Lieutenant General McMaster, the co-author of counter-insurgency manual ‘FM3-24’, has conducted his first tour of Pakistan as the US national security adviser.
He is credited with bringing the much-needed balance and sobriety in the US National Security Secretariat, which lay in clear and present danger of being run over by the likes of Steve Bannon who were mere parvenus in the field of domestic and international security.
After bringing back National Intelligence Director Dan Coats and Joint Chiefs of Staff Chairman General Joseph Dunford to the Principals Committee, the US foreign and security policies promised to be realigned as per the vision and intellect of one of the most perspicacious US national security advisers.
In FM 3-24, the US vade mecum on counter-insurgency, McMaster had sketched out a vision and strategy on countering insurgency and its causes by focusing both on hard and soft power variables of the power equation of a conflict. Drawing deep on his Iraq War experience, McMaster had applied some of the lessons he learnt to the Afghan conflict that included investment in the Afghan security forces, the focus on tribal cultural dynamics and the engagement of Pakistan as a useful ally.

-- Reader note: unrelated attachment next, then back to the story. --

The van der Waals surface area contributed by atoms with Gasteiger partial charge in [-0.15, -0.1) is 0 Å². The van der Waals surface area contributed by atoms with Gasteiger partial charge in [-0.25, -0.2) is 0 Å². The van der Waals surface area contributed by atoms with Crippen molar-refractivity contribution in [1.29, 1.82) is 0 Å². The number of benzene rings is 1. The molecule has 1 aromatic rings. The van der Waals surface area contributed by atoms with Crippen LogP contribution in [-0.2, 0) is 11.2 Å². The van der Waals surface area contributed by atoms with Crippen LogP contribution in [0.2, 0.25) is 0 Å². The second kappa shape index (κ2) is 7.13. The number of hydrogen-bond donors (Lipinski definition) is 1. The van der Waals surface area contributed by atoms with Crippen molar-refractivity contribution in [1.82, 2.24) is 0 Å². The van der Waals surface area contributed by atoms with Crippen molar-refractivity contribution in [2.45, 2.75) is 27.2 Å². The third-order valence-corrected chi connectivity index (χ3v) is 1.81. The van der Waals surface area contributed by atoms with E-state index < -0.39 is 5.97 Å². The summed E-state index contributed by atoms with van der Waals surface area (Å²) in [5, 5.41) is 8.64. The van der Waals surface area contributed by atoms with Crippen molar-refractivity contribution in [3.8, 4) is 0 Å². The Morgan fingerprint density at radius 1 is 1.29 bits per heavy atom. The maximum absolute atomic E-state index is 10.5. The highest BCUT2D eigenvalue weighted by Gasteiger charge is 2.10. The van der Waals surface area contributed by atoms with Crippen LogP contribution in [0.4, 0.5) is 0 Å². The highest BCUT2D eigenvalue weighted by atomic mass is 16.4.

The author of Dereliction of Duty – the most candid post-mortem of the US military follies in the Vietnam War after Barbara Tuchman’s classic The March of Folly – is expected to be aware of the witches’ brew that the Afghan conflict has become. He is also expected to know that no war in Afghanistan has ever been won without the support of one or two regional states, which still fish in the troubled Afghan waters. A few remain bit players while others call the real shots in the conflict. After the US invasion of Afghanistan in 2001 – and the subsequent deposition of the Afghan Taliban government – the US has become the most important power broker in the region due to its military presence in the country and its affiliation with a UN-backed but self-installed National Unity Government.
However, the US suffers from the classic ‘Occupiers’ Curse’, which has afflicted every intruder in Afghan politics since time immemorial. It is up against a curious miasma of Afghan nationalism – which reeks of tribal atavism and sub-national revanchism – rising out of the age-old rivalries among the Hazaras, the Uzbeks, the Tajiks and the Pakhtuns. The US is slowly, yet surely, sinking deep into the Afghan quagmire. This is curiously reminiscent of the implacable march of policy errors and follies that McMaster had captured with such perspicuity in his book on the Vietnam War.
After the US, Pakistan is the thousand pound guerilla in the conflictual matrix whose role continues to draw sceptical comments from the US policy elite who are unfortunately besotted with India that offers the mouth-watering mirage of Chinese containment. But since all mirages are illusions, the US has not and is neither expected to find much tangible support from India whose Afghan involvement has stoked more divisiveness and rancor amongst the Afghans.